Bank of Montreal is cutting brokers in dribs and drabs

“BMO has done a mini Scotia,” came the message from the other end of the phone.

“What do you mean,” came the reply from this end.

This week the bank marched out of its offices a number of brokers/investment advisers it determined either weren’t generating enough revenue overall, or not generating the right kind of revenue, or not growing their books of business fast enough.

It’s understood this week’s departures continue a recent trend that has left about 30 brokers needing to update their business cards. Like this week’s involuntary departures, the brokers have been leaving in dribs and drabs over the past days. BMO didn’t respond to a request for comment.

It’s understood that $600,000 in annual commissions was about the low water mark the brokers were required to achieve in order to keep their jobs. The other criterion about who stayed and who didn’t was the mix of business that the broker brought in: to the extent that it was fee-based and incorporated a range of services including tax and estate planning, the brokers tended to get looked after — but there was less pity for those whose business was more transactions-oriented and not that broad in scope. One source said “brokers whose business was not growing or not strategically aligned,” were affected.

Banks like fee-based operations that offer multiple services — because it is easier to predict revenue and profitability.

“The brokers were marched into an office in the morning and were told, ‘You’re gone here’s your letter,’” said one source familiar with the events.

And to add a little spice to the day’s proceedings, the clients of the investment advisers found out they had a new person looking after them.

“The IAs who were let go, discovered when they called some of their clients, the clients told them they had a new broker,” noted another source.

In this model, the employer — in this case the bank — and not the employee is deemed to “own” the client. Most firms operate with such a model but at Raymond James, the broker owns the client-relationship. Indeed such a relationship is written into the employment contract.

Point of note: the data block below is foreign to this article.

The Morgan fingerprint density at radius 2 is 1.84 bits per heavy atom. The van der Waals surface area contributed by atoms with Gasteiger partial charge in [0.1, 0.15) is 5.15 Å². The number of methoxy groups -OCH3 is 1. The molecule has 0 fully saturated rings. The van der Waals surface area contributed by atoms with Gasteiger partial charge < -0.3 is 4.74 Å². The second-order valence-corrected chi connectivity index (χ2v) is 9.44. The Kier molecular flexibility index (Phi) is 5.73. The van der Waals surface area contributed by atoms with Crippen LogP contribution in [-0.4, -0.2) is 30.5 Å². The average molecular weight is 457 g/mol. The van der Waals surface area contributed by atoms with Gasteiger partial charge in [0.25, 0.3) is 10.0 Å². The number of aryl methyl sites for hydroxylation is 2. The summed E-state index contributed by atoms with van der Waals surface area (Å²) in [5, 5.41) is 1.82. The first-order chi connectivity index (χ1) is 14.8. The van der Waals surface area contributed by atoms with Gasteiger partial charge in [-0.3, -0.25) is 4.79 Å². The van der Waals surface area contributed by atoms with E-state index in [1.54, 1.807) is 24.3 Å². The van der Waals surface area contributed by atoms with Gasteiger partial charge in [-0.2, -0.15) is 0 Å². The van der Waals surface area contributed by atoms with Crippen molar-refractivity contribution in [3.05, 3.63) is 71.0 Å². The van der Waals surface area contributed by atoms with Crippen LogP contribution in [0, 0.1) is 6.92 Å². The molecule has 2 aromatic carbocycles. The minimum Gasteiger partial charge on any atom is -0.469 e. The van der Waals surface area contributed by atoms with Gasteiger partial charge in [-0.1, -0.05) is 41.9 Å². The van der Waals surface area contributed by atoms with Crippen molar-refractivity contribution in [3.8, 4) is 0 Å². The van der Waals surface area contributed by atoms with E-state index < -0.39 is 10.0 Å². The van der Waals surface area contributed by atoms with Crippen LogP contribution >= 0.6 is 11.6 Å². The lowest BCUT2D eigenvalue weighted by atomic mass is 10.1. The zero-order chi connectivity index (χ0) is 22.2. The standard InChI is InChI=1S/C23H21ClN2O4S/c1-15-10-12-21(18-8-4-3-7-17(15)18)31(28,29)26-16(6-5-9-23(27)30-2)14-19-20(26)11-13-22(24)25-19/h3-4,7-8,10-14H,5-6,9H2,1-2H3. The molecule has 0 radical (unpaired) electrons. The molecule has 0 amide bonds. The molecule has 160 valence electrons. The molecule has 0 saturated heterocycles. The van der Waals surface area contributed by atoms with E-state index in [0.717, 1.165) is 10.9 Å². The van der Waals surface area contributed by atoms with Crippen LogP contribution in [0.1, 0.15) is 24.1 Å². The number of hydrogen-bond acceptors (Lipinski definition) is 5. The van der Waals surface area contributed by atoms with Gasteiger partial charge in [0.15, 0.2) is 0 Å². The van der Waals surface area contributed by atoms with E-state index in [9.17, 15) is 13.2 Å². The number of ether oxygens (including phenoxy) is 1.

The brokers were marched into an office in the morning and were told, ‘You’re gone here’s your letter’

Accordingly if the broker leaves then the firm will facilitate that move — rather than convince the client to stay at the firm. “It’s a matter of respect,” said Peter Kahnert, the firm’s senior vice-president of marketing and communications. “We create an environment where the advisers choose to stay because it is theirs and their clients’ best interests. We don’t push proprietary products onto them.”

Earlier this year, Scotiabank started the process of reducing head count by culling about seven per cent of advisers and their assistants — about 70 people in all. Those changes came as something of a surprise not only to the individuals affected but also to the rest of the Street. But the changes are in line with the bank’s determination to employ fewer advisers with larger books of business: it’s easier and also more profitable.

The changes are part of another trend in retail money management: low-cost robo advisers have arrived and are offering clients mathematically derived solutions. And they are attracting assets, which in normal circumstances would have ended up with the brokers. Add in the continued growth and diversity of exchange-traded funds, a new grid — meaning the commission-split between the broker and the firm — and the retail brokerage world is evolving in many different ways.

Financial Post

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